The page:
The Morocco-assisted dialogue to solve the Libyan crisis is set to resume on Sunday, September 27, according to Anadolu Agency. Citing a member of the Libyan High Council of State, the report said the meeting aims to select a new presidential council.
Members of the dialogue committee, representing the Tripoli-based Libyan High Council of State and the Tobruk-based House of Representatives, are set to fly to Morocco today, September 25.
“The members of the dialogue committee will discuss, during the negotiations, mechanisms for choosing who will assume leading positions,” wrote Anadolu Agency.
The positions concern a new presidential council. The council consists of a president, two deputies, and a separate head of government.
Recalling the previous Libyan dialogue session in Bouznika, Morocco, which took place from September 6-10, the source said representatives from the two rival parliaments overcame several difficulties that previously hindered negotiations.
“It is very likely that a new presidential council will be chosen in the coming days,” they said.
The recent meeting in Morocco was one of the most important steps towards solving the six-year-old Libyan crisis. The dialogue resulted in “important understandings” between the Libyan High Council of State and the House of Representatives.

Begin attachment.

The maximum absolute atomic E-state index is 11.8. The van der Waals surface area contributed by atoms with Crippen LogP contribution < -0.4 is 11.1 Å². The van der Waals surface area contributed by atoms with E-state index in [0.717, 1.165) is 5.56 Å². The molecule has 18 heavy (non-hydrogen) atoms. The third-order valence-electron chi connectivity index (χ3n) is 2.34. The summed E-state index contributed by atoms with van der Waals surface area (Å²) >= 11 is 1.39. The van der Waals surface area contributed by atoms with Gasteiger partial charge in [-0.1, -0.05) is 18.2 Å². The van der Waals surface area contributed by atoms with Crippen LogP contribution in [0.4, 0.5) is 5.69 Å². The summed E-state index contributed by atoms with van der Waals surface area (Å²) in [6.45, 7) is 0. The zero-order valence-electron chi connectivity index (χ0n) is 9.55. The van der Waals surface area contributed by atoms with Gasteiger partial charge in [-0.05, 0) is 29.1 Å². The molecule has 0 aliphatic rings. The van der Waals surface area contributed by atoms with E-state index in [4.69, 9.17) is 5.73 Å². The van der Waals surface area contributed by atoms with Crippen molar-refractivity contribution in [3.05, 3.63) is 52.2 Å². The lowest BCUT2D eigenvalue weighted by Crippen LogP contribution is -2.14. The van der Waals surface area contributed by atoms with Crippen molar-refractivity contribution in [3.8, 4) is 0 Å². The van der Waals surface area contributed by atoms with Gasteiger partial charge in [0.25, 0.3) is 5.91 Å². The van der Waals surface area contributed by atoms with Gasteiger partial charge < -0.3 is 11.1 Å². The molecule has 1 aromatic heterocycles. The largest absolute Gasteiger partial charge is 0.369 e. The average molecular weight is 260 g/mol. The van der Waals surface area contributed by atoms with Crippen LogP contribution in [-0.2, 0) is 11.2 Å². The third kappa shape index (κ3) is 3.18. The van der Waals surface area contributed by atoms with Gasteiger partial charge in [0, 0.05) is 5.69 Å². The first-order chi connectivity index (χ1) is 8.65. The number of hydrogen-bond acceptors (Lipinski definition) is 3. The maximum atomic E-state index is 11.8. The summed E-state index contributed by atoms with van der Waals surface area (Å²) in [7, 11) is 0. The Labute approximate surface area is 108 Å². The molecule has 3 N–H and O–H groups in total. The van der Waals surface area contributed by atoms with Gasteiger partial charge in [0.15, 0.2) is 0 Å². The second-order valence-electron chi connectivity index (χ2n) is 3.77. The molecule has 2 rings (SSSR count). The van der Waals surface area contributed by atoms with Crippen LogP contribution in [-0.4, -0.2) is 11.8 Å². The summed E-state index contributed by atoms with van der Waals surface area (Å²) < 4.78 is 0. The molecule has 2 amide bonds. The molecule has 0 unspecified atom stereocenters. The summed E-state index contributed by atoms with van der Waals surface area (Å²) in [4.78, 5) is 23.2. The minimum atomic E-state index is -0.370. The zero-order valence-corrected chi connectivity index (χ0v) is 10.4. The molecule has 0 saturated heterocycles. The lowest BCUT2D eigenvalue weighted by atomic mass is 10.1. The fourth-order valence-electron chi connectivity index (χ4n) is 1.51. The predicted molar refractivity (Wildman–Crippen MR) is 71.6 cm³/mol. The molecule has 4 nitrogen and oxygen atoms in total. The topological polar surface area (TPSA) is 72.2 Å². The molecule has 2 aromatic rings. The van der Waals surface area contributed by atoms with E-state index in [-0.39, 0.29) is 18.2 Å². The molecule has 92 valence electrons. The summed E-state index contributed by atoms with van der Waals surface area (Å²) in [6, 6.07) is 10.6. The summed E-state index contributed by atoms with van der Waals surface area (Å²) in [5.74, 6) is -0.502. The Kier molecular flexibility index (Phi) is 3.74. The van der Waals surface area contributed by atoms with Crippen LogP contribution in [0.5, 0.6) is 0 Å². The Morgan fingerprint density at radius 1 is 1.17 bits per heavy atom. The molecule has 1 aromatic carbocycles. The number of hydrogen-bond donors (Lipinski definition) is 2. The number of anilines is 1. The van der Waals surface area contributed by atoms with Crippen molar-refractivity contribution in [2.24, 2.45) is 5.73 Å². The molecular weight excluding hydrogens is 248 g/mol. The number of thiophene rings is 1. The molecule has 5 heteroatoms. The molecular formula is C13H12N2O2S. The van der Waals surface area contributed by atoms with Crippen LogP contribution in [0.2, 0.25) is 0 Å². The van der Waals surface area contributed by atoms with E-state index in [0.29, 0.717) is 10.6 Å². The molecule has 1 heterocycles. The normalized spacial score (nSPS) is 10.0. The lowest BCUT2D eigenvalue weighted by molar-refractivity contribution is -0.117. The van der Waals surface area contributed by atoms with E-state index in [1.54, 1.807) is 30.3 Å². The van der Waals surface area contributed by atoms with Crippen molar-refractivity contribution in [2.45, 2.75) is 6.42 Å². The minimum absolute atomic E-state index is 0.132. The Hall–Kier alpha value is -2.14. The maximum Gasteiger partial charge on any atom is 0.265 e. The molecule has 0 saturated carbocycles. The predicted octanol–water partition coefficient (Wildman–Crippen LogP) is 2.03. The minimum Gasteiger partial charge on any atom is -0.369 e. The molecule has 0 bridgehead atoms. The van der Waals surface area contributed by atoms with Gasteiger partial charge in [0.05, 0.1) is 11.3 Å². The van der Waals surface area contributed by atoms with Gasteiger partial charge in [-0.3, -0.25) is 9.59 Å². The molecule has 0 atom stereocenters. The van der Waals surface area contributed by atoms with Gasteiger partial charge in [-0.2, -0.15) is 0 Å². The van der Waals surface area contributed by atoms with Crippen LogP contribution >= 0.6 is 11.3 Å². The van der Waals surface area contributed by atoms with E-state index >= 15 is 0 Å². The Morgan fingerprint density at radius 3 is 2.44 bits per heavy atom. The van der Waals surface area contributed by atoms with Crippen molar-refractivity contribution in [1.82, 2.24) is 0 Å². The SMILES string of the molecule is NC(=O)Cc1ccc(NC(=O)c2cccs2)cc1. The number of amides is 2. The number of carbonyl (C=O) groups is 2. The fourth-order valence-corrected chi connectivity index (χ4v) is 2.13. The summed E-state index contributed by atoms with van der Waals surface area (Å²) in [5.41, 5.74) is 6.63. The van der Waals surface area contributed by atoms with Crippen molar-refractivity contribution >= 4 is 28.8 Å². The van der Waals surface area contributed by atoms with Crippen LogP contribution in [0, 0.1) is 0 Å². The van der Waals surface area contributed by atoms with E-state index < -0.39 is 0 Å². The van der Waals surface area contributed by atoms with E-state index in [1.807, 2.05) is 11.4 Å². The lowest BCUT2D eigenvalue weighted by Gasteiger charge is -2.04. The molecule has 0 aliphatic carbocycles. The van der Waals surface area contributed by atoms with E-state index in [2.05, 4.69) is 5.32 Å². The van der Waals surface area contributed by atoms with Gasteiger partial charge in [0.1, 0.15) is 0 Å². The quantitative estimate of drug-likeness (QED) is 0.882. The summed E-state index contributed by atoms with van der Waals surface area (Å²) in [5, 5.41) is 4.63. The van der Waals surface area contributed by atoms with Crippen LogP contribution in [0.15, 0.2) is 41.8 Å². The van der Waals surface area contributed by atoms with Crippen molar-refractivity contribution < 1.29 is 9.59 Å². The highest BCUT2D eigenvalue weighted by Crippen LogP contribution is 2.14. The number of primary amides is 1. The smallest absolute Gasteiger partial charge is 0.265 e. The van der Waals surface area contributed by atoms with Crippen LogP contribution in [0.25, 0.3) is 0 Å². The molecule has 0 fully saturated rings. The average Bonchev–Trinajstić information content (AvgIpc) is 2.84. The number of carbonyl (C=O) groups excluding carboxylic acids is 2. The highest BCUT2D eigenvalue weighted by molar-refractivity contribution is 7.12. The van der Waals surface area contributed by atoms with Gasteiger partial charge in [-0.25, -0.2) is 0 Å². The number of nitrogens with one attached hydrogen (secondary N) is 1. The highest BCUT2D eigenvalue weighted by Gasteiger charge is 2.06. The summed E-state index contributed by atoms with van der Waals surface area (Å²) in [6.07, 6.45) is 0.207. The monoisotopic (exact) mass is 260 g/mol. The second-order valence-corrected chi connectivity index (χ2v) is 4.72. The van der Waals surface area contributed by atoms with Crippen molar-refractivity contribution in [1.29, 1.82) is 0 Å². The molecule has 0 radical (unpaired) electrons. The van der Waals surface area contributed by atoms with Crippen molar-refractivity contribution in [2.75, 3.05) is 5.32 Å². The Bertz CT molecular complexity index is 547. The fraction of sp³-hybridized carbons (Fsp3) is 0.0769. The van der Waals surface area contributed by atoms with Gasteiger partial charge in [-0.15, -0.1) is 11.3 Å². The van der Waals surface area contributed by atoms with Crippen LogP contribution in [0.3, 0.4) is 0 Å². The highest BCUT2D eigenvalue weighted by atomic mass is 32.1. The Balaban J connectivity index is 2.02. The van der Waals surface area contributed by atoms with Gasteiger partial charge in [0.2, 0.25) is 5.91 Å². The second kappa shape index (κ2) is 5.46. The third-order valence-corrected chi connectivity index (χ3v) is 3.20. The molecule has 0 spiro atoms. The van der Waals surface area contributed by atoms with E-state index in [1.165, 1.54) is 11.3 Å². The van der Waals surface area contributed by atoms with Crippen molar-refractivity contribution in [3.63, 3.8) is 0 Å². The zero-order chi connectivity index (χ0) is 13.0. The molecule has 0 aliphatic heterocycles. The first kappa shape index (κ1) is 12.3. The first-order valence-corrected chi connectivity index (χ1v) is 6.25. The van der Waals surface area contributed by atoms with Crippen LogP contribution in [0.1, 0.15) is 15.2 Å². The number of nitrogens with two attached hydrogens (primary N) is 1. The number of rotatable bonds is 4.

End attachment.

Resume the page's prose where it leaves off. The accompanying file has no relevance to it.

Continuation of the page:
The two parties left Morocco feeling hopeful for a resolution to the Libyan crisis in the near future.
During the four-day negotiations, the Libyan delegations were able to “set clear rules for eliminating corruption, reducing the waste of public money, and ending the state of institutional division.”
Morocco’s efforts to solve the Libyan crisis
The upcoming meeting in Morocco would testify to the Kingdom’s “constructive neutrality,” mainly its determination to help solve the Libyan conflict through an impartial political process.
For several years, Morocco has reiterated the three main points of its position on the Libyan crisis.
First, Morocco believes the solution to the Libyan crisis must come from Libyans themselves through negotiation, away from any foreign intervention.
The second point is that the solution must be peaceful rather than military.
Third, Morocco believes the solution to the Libyan crisis must be primarily political to ensure the legitimacy of any government that would come after elections.
Morocco’s efforts to solve the Libyan crisis, notably the recent Bouznika talks, earned the country unanimous praise in the international community. A number of international bodies, including the UN, the European Union, the African Union, and the Arab League, have applauded Morocco’s mediation efforts.
While it is yet unclear whether the upcoming meeting in Morocco will result in a formal agreement between the Libyan delegations, there are promising signs that the Libyan crisis is closer than ever to reaching a solution.